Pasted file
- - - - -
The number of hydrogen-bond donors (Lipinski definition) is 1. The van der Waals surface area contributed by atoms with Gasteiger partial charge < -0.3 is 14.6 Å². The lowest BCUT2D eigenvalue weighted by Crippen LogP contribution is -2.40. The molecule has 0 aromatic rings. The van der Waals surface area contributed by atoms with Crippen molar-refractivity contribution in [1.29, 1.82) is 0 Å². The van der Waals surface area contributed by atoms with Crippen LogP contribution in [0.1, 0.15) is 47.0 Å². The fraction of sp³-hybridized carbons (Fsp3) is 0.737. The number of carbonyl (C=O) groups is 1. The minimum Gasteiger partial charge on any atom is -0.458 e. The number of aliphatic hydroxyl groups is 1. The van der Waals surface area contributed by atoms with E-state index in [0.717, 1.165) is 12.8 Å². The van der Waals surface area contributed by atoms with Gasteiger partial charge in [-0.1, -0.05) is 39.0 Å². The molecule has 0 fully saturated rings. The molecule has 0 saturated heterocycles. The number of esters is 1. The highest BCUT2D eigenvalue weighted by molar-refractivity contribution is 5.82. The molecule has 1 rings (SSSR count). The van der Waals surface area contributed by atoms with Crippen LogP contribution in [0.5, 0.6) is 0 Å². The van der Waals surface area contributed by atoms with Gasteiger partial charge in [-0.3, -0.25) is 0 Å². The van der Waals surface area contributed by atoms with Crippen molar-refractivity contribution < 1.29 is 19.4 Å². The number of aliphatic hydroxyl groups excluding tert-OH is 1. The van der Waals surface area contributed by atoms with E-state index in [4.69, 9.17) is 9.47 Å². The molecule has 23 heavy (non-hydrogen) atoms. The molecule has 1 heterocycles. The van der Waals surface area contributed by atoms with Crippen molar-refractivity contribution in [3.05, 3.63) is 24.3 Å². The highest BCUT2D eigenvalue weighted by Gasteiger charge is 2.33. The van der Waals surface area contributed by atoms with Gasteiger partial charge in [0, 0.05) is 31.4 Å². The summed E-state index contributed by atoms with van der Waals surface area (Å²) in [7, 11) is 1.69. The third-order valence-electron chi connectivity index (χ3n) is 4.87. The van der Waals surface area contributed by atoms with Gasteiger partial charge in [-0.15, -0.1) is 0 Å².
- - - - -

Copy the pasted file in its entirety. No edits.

The number of hydrogen-bond donors (Lipinski definition) is 1. The van der Waals surface area contributed by atoms with Gasteiger partial charge < -0.3 is 14.6 Å². The lowest BCUT2D eigenvalue weighted by Crippen LogP contribution is -2.40. The molecule has 0 aromatic rings. The van der Waals surface area contributed by atoms with Crippen molar-refractivity contribution in [1.29, 1.82) is 0 Å². The van der Waals surface area contributed by atoms with Crippen LogP contribution in [0.1, 0.15) is 47.0 Å². The fraction of sp³-hybridized carbons (Fsp3) is 0.737. The number of carbonyl (C=O) groups is 1. The minimum Gasteiger partial charge on any atom is -0.458 e. The number of aliphatic hydroxyl groups is 1. The van der Waals surface area contributed by atoms with E-state index in [0.717, 1.165) is 12.8 Å². The van der Waals surface area contributed by atoms with Gasteiger partial charge in [-0.1, -0.05) is 39.0 Å². The molecule has 0 fully saturated rings. The molecule has 0 saturated heterocycles. The number of esters is 1. The highest BCUT2D eigenvalue weighted by molar-refractivity contribution is 5.82. The molecule has 1 rings (SSSR count). The van der Waals surface area contributed by atoms with Crippen LogP contribution in [0.5, 0.6) is 0 Å². The van der Waals surface area contributed by atoms with Gasteiger partial charge in [-0.3, -0.25) is 0 Å². The van der Waals surface area contributed by atoms with Crippen molar-refractivity contribution < 1.29 is 19.4 Å². The number of aliphatic hydroxyl groups excluding tert-OH is 1. The van der Waals surface area contributed by atoms with E-state index in [4.69, 9.17) is 9.47 Å². The molecule has 23 heavy (non-hydrogen) atoms. The molecule has 1 heterocycles. The van der Waals surface area contributed by atoms with Crippen molar-refractivity contribution in [3.05, 3.63) is 24.3 Å². The highest BCUT2D eigenvalue weighted by Gasteiger charge is 2.33. The van der Waals surface area contributed by atoms with Gasteiger partial charge in [0, 0.05) is 31.4 Å². The summed E-state index contributed by atoms with van der Waals surface area (Å²) in [7, 11) is 1.69. The third-order valence-electron chi connectivity index (χ3n) is 4.87. The van der Waals surface area contributed by atoms with Gasteiger partial charge in [-0.15, -0.1) is 0 Å².